Id. at 70.

The Court finds that there was ample and well-documented evidence supporting the grand jury's finding of probable cause to indict Solomon and that "the evidence introduced at trial was undoubtedly sufficient to support convictions on Counts One and Six . . . ." United States v. Solomon, 387 Fed. App'x. 258 (3d Cir. 2010), cert. denied, -- U.S. --, 131 S. Ct. 1622; pet. for rehearing denied, -- U.S. --, 131 S. Ct. 2482 (2011).

Accordingly, the Court finds Solomon's claim to be without merit.

2. Next, Solomon contends that the AUSA committed prosecutorial misconduct because she (i) failed to disclose, as required by Brady, David Robinson's grand jury testimony and (ii) failed to inform defense counsel of the change in Robinson's story. Solomon's argument fails for two simple reasons. Initially, according to the government, David Robinson never testified before the grand jury; therefore, there was no failure to disclose. Additionally, according to the record evidence, the government learned of Robinson's change in his story on September 8, 2007. Approximately two (2) weeks later, on September 22, 2007, the AUSA wrote defense counsel and stated, inter alia:

Mr. Robinson recently informed us that his statements concerning being a lookout for the Helisek homicide were untrue and that he had no role in the homicide, other than that Jelani Solomon called him around 12:00 a.m. (after the Helisek homicide) and asked him to come to the barbershop, which he did. . . .

After Mr. Robinson recanted his story, I reviewed his trial testimony during the case of United States of America v. Cynthia Walker and Curtis Carter. Mr.

Robinson was asked during his testimony if he was the lookout for a homicide and he indicated that he was. I will forward a copy of that testimony, along with all relevant reports, to you.

Govt's Response, Exhibit 1 (ECF No. 883-1). The Court finds that the government promptly informed Solomon's defense counsel of the change in Robinson's story and thus, this claim fails as being without merit.

3. Solomon's third claim of prosecutorial misconduct is that "the prosecutor misled the court when she told the court that Count 8 of the superseding indictment was not relevant to their case in chief and should not go out to the jury for it is irrelevant to their deliberation." Br. at 14. The trial transcript demonstrates that Solomon has grossly mischaracterized the comments made by the AUSA.

Count Eight of the Superseding Indictment was dismissed on October 6, 2007, when the Court granted the government's Motion to Dismiss Count Eight (ECF No. 639). No reasons for seeking the dismissal of Count Eight were given by the government. Count Eight was dismissed before the trial in this case commenced and thus the jury never heard any description, testimony or argument regarding Count Eight.

During the Charge Conference, the AUSA requested that the Court not instruct the jury that Count Eight had been dismissed and requested that the Court "send out only those portions of the superseding indictment that are relevant to their deliberations. So it would exclude Mr. Hanner's charges and it would exclude Count 8, which was the drug distribution count. . . . " Transcript of Jury Trial Proceedings at 24, ECF No. 859. Without objection from defense counsel, the Court granted the government's request. A review of the transcript in its entirety confirms that the AUSA never misled the Court as to why Count Eight was dismissed.

4.In his fourth claim of prosecutorial misconduct, Solomon claims that the AUSA "suppressed testimony provided by Anthony Moore, Rodley Akins, Cadee Akins, George Mali, Louis Richardson, and Paul Gettlemen" because parts of their grand jury testimony was redacted. Solomon argues that "[t]his evidence could have been exculpatory in nature and [the government's] suppression deprived the defendant of an opportunity to investigate a possible line of defense. That prosecution clearly violated the ruling in Brady,*fn8 the evidence was material to the petitioner's defense." Br. at 16.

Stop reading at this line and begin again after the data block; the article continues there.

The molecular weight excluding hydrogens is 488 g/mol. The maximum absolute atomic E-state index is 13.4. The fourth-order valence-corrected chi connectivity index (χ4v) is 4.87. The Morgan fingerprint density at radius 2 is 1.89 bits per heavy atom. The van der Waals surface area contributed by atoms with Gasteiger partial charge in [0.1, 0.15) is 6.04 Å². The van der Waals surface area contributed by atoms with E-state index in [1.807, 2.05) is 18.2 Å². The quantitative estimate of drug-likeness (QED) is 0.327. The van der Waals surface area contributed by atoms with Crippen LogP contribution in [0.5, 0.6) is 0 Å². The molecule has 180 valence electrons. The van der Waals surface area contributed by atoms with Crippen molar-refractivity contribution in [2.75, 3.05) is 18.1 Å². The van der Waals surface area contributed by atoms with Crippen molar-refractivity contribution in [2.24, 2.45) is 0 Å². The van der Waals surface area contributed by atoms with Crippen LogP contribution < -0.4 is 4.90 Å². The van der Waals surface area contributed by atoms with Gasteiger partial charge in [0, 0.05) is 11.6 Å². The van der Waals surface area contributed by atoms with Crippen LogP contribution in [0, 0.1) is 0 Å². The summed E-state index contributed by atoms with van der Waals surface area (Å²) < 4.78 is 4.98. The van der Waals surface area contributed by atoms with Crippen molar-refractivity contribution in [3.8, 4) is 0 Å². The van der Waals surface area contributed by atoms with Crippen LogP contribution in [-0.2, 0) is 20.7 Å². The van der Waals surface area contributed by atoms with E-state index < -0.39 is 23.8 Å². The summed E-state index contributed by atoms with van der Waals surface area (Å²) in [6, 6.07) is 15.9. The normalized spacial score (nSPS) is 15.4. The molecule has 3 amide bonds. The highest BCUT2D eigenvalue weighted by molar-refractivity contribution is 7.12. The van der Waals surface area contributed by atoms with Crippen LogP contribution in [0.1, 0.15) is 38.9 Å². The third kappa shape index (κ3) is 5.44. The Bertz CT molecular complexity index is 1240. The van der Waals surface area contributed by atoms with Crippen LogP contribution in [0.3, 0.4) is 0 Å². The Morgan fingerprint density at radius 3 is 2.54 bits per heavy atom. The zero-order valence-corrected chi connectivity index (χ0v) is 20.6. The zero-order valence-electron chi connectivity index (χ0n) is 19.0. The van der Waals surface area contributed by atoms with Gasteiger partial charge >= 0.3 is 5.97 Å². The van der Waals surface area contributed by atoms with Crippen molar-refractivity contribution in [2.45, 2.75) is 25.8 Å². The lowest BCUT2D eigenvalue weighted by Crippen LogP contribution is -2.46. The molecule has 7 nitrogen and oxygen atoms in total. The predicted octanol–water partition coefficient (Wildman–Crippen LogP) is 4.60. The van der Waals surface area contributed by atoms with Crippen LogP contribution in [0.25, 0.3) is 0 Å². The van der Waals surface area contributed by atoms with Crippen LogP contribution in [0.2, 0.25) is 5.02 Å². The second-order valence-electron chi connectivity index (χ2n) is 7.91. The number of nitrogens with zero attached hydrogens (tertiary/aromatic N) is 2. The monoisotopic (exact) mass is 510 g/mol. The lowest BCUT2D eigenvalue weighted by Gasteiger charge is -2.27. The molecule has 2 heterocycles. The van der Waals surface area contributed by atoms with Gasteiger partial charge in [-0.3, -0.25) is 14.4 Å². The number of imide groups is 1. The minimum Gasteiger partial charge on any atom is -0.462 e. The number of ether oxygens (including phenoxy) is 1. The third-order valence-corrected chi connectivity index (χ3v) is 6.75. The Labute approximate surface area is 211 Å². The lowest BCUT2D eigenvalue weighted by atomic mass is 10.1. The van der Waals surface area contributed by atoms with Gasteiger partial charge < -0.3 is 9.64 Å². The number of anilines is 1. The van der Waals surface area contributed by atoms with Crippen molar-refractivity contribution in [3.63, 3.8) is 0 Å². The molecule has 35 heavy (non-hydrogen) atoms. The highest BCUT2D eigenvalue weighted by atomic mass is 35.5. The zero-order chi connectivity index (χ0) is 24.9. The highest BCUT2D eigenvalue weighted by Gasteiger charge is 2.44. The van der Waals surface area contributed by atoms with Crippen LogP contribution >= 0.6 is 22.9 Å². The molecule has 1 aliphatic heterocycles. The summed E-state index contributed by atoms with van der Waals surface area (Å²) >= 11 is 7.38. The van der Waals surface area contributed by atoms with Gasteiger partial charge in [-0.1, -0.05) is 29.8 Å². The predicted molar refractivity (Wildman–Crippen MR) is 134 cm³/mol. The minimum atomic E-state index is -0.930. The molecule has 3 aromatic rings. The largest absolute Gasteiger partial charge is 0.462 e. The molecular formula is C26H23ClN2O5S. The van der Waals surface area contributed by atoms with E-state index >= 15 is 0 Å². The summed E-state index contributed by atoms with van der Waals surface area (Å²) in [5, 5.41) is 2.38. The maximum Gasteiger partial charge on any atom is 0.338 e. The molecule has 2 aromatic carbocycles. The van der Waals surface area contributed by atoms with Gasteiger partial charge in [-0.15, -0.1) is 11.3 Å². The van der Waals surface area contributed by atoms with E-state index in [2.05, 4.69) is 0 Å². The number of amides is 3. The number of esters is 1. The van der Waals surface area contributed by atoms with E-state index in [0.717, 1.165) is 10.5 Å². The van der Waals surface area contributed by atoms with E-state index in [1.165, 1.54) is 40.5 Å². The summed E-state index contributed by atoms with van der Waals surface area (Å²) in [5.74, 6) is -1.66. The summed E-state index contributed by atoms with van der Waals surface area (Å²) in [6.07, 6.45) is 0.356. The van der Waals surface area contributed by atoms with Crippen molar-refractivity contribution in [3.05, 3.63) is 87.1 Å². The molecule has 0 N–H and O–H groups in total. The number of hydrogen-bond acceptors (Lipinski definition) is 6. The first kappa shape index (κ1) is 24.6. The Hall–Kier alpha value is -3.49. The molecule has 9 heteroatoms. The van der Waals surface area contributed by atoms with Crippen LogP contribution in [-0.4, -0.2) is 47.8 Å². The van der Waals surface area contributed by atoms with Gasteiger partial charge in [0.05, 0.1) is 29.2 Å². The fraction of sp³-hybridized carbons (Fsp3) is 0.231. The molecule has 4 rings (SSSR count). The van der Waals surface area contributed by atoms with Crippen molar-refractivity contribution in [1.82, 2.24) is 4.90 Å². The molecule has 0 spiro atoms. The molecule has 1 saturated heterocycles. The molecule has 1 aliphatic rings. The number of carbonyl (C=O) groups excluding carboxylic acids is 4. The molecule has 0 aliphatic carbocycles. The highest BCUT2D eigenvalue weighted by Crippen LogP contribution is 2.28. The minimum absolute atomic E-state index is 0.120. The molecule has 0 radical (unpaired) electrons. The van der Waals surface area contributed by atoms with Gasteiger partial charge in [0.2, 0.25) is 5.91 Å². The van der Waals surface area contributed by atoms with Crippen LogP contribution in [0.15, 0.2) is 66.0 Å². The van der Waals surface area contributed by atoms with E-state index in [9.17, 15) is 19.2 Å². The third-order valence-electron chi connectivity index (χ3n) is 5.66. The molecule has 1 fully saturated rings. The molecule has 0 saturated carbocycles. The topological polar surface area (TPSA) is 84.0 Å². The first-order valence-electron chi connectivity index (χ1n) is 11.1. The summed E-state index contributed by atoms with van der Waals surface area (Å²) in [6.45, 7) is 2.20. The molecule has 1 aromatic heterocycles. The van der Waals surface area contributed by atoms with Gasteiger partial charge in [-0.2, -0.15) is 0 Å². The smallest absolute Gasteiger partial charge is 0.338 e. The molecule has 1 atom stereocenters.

To establish a Brady due process violation, a defendant must show that "(1) evidence was suppressed; (2) the suppressed evidence was favorable to the defendant; and, (3) the suppressed evidence was either material to guilt or to punishment." United States v. Pelullo, 399 F.3d 197, 209 (3d Cir. 2005). However, "the government is not obliged under Brady to furnish a defendant with information which he already has or, with any reasonable diligence, he can obtain himself." United States v. Starusko, 729 F.2d 256 (3d Cir. 1984).

Under Brady and its progeny, prosecutors have an affirmative duty to disclose evidence that would "tend to exculpate" the defendant or "reduce the penalty" to be imposed upon him. Brady, 373 U.S. at 87--88. Brady held that "the suppression by the prosecution of evidence favorable to an accused upon request violates due process where the evidence is material either to guilt or to punishment, irrespective of the good faith or bad faith of the prosecution." Id. at 87.

"There are three components of a true Brady violation: The evidence at issue must be favorable to the accused, either because it is exculpatory, or because it is impeaching; that evidence must have been suppressed by the State, either willfully or inadvertently; and prejudice must have ensued." Strickler v. Greene, 527 U.S. 263, 281--82 (1999). See also United States v. Pelullo, 399 F.3d 197, 209 (3d Cir. 2005). "Evidence is material 'only if there is a reasonable probability that, had the evidence been disclosed to the defense, the result of the proceeding would have been different.' " United States v. Friedman, 65 F.3d 342, 357 (3d Cir. 2011) (citing United States v. Bagley, 473 U.S. 667, 682 (1985)).

Application of these principles to the instant case is not difficult. Solomon's assertions that the redacted transcripts "could have been exculpatory in nature" amount to nothing more than bald assertions and conclusory allegations. Additionally, Solomon cannot show that the government suppressed any exculpatory evidence. The government produced to defense counsel the grand jury transcripts before trial, and defense counsel had a full opportunity to challenge the redactions, if warranted. See United States v. Montgomery, 210 F.3d 446, 452 (5th Cir. 2000) (noting that an in-camera review is available when defendant seeks such review to confirm that redactions were proper).

Thus, the Court finds that the redaction of the grand jury testimony by the government is not a Brady violation and ...